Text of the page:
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This article is part of the supplement: AIDS Vaccine 2012

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Exploring research participants’ perceptions and comprehension of the informed consent process in a pre-exposure HIV prevention study: a case study

S Ruzario1*, W Mavhu2, R Musesenngwa1, R Zinyama-Gutsire1, R Gunda1, M Phiri1 and T Rossouw3

  • * Corresponding author: S Ruzario

Author Affiliations

1 Medical Research Council of Zimbabwe, Harare, Zimbabwe

2 ZAPP University of Zimbabwe, Harare, Zimbabwe

3 University of Pretoria, Pretoria, South Africa

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Retrovirology 2012, 9(Suppl 2):P238  doi:10.1186/1742-4690-9-S2-P238

The electronic version of this article is the complete one and can be found online at:

Published:13 September 2012

© 2012 Ruzario et al; licensee BioMed Central Ltd.

This is an Open Access article distributed under the terms of the Creative Commons Attribution License (, which permits unrestricted use, distribution, and reproduction in any medium, provided the original work is properly cited.


Ensuring informed consent is a complicated component of clinical trials particularly with HIV prevention trials conducted in resource-limited settings. An inherent challenge of the informed consent process for HIV prevention studies is making sure trial participants understand that their participation does not increase exposure to HIV. Participants need to comprehend that partaking in such trials does not necessarily protect them from HIV. It is important to continuously monitor the informed consent process for clinical trials with view to improving the procedure.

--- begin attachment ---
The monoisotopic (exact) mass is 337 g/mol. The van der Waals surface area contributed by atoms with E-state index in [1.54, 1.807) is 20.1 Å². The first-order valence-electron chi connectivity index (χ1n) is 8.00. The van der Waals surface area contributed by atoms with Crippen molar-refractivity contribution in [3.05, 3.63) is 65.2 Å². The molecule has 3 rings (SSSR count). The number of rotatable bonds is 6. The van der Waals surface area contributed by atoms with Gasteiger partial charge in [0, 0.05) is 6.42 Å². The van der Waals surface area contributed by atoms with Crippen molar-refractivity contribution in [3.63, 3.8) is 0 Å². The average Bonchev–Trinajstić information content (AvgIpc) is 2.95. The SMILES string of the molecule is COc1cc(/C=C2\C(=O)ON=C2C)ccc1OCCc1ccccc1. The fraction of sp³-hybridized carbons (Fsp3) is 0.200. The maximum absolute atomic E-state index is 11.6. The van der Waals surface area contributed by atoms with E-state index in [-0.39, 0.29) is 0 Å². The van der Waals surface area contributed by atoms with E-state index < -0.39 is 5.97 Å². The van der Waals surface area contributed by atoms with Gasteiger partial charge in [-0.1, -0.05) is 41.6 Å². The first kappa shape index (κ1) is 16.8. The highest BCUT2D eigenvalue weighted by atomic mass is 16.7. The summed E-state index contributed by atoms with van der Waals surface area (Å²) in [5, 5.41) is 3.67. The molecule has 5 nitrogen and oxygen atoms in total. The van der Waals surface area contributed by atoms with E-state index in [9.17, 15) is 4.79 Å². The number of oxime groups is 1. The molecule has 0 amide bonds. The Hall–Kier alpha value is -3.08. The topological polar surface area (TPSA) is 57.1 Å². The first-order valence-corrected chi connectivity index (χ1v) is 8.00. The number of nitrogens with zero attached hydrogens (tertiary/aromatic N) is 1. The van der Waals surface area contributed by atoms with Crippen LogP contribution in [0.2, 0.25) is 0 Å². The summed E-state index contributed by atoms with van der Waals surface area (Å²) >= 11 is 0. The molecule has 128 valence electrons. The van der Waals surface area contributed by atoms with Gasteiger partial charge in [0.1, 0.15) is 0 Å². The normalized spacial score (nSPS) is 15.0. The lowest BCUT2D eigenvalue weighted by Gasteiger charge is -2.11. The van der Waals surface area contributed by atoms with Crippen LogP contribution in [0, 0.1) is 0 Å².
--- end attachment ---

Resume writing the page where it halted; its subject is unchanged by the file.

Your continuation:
Between June and September 2011, gender-specific in-depth interviews were held with interviewees who had been purposively selected from female participants who had exited a vaginal HIV prevention study. An interview guide was used to elicit views around the informed consent process. Discussions were conducted and audio-recorded. Audio-recorded data were transcribed, translated verbatim into English, coded using NVivo 8 and analysed using grounded theory principles.


Twenty interviewees were held. Key information about the study was given as participants articulated study aims well. The informed consent process had been rushed and participants had not had enough time to decide and consult. Due to both excitement and anxiety, participants felt pressured to sign consent forms before comprehending some aspects of the study. Some found it difficult to ask questions. Data suggested that both the study procedure and duration had not been fully explained. Mixed feelings on male partner involvement in decision-making around study participation existed, with some feeling that spouses should have been involved and others stating that partner consultation did not matter.


This study elicited some of the issues that characterise the informed consent process for clinical trials conducted in resource-limited settings. It highlighted the need for researchers’ ingenuity in order to come up with strategies that tailor the informed process to suit specific needs and circumstances of individual participants.